Thursday, September 12, 2013

The Red Thread

Since its foundation a couple of years ago as a minbar for essays about Cantorian Realism and Trinitarian minimalism,  this blog has wandered rather far afield:  philosophy of science, sensational discoveries of Latin incunabula, prehistoric penguins, cinematic Freudianism, only hemi-demi-satirical celebrations of our former teacher the late and dearly lamented Professor Willard “Van” Orman Quine, blood-pumping revelations about the Riemann Conspiracy (exclusive to this site), one-line poems, and yes, occasionally, malgré nous, dépit oblige, politics.   But through all this  there runs one constant, like a red thread:   Humor.

Earlier today, we updated our tip-of-the-hat to the President’s diplomatic strategy on Syria, with a Tom Toles cartoon presenting a contrary view, mainly because it’s so funny.   And in a similar spirit, we here salute today’s WaPo essay by Alexandra Petri (among our favorite columnists in general), who takes on an often lip-pinched/atrabilious subject-matter with both humor and logic (the twin principles of this site -- never forget logic):

Although actually, now that I re-read it, it isn’t exactly a contrary view -- more like a parallactic perspective, thus inherently valuable for conceiving the whole.  In fact, I concur with every line of it;  and shook with Falstaffian laughter reading such lines as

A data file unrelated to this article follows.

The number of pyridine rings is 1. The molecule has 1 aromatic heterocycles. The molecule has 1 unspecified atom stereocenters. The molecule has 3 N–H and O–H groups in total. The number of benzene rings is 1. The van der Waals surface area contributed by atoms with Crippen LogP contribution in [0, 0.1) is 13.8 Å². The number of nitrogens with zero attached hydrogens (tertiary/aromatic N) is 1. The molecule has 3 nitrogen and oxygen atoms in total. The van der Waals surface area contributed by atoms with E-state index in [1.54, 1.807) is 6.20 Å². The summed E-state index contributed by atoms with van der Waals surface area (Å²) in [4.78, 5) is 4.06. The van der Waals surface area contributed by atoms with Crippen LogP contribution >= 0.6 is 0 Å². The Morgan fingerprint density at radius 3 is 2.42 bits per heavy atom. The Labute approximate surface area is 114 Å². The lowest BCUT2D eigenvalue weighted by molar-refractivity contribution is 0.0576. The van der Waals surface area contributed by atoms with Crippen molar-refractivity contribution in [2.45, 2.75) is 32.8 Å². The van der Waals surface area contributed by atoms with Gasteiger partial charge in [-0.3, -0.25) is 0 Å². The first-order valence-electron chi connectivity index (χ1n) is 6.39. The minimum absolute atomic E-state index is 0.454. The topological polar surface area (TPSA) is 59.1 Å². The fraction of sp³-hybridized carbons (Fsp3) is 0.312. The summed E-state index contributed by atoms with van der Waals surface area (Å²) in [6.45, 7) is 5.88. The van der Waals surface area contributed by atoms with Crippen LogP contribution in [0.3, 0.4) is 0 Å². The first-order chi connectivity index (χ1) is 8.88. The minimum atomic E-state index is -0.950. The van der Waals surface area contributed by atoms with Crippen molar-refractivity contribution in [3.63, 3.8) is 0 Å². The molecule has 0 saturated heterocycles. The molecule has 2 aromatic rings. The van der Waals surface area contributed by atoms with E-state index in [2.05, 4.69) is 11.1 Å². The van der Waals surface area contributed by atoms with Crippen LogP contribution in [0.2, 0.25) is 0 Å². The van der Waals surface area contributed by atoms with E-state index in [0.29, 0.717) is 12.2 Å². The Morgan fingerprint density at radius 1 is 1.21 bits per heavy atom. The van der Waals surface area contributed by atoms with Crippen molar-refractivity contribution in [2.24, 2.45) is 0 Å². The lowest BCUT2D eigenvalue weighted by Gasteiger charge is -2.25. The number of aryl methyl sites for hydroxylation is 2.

Susan B. Anthony didn’t die fighting in the snows of Mount Rushmore so you can complain about being whistled at on the way to Work in your Important Job, where you have yet to encounter any glass ceilings whatsoever! Look at you, achieving things! Feminism complains that it has no shoes, but remember, it used to have no feet!

Fair. But now it has no shoes. This is still a problem.


"The patriarchy" is one of those terms that makes you cringe and carries a potent whiff of burning bras.


I don’t think so little of today’s feminism as to assume that if the problems it confronts went away, it would continue to find ever-more-specific and tinier things to complain about. I think it would heave a sigh of relief and get back to its, er, whatever the opposite of knitting is.

[Excerpts reprinted, um, without permission.  Sry, my bad.]

So, all told, Ms Petri might not even be too offended by my vitriolic diatribe (still funny, though!) here:


Ah!  Vive la différence quand-même.

~  ~
The enigma of a woman’s heart,
finally espied  by a Private Eye,
for less than the price  of a Valentine …
This Rose
[Kindle]  [Nook]

Also available in hardcopy, as one of the stories in this collection of previously published and unpublished detective stories:

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